Wash Away the Dust of Everyday Life

Jazz at Lincoln Center Orchestra performs at Richmond’s Altria Theater. 

The late great drummer Art Blakey once appropriately said that jazz washes away the dust of everyday life. Trumpeter Wynton Marsalis, 56, whose youthful stint in Blakey’s Jazz Messengers in the early 1980s was the first chapter of a career that eventually propelled him to stardom, has taken this memo to heart.

This Thursday, Nov. 30, more than a dozen soloists, ensemble players and arrangers in the Jazz at Lincoln Orchestra under Marsalis’ direction will return to Richmond for a special concert of holiday jazz standards at the Altria Theater. One can surely expect at least a couple of hours of tunes filled with the sonic cleansing powers found in America’s most original art form.

Jazz, Marsalis says, is part of the nation’s fabric.

“The way we speak our language, the way we interact with each other, the tensions and dynamics that make our country what it is, the basic forms and things that we use to comport ourselves, all of that is in jazz,” Marsalis says on his website.

You can hear it in songs like Duke Ellington’s “Birmingham Breakdown,” “East St. Louis Toodle-oo,” and “Sidewalks of New York,” but jazz further shows the influence of the Broadway show tune, which is an American tradition.

Says Marsalis, “There’s also the idea of improvisation, which was developed in America. There’s a whole relationship between the history of the music and race relations in our country. Jazz just deals with a lot of different aspects of our way of life.”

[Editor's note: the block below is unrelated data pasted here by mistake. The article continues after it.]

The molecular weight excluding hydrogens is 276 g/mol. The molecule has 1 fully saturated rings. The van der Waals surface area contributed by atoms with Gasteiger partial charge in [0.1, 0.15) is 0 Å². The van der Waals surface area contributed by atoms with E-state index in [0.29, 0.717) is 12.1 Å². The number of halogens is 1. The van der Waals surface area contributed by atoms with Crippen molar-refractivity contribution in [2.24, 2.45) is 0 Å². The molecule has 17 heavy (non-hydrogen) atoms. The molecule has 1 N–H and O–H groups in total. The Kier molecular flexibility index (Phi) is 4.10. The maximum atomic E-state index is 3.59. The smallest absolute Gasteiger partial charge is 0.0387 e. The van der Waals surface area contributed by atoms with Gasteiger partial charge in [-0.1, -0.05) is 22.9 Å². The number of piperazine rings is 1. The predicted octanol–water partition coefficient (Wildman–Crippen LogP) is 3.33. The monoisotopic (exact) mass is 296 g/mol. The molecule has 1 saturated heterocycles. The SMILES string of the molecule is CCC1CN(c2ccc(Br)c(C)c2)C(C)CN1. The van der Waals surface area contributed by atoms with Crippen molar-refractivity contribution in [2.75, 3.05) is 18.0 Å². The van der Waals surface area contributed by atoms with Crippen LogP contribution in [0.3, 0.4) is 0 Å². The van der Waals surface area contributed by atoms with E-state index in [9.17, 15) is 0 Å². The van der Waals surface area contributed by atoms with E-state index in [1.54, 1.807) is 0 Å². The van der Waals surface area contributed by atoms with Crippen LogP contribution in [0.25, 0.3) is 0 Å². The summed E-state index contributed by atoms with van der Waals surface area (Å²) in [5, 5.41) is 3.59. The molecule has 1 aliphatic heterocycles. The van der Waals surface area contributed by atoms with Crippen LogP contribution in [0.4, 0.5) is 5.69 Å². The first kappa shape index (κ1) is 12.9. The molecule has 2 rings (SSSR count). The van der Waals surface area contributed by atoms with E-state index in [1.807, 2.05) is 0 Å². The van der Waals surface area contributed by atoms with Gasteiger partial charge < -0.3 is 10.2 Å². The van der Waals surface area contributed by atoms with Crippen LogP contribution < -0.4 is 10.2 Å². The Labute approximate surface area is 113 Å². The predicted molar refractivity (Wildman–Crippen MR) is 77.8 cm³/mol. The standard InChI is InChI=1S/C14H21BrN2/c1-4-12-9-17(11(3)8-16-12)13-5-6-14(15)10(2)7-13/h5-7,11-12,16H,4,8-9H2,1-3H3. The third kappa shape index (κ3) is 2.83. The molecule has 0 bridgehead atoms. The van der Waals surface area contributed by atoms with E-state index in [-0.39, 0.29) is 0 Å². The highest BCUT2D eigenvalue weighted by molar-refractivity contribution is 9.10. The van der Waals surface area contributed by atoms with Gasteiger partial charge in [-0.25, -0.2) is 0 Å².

A concert by Marsalis, a nine-time Grammy award and one-time Pulitzer Prize for Music winner, and the world famous orchestra that he directs is almost always an exercise in nostalgia.

When other musicians of his generation, including his older brother Branford, have pushed the boundaries of jazz, infusing it with more contemporary musical styles including hip hop and funk, Marsalis has remained grounded in the swing and bop traditions of jazz, drawing fire from some critics and fellow musicians for his neo-traditionalism.

This is particularly true for his orchestra, which started three decades ago as a series of concerts that Marsalis spearheaded at Lincoln Center in New York and has since evolved into the America’s foremost institution dedicated to championing, performing and educating America about jazz.

The orchestra’s songbook includes some of the most technically demanding repertoire ever written, many of them original compositions and commission works by notable writers and arrangers including Benny Golson, Gerry Mulligan and John Lewis.

Thursday’s concert at the Altria Theater begins at 7:30 p.m. and is presented by the University of Richmond’s Modlin Center for the Arts. Tickets start at $27. AltriaTheater.com

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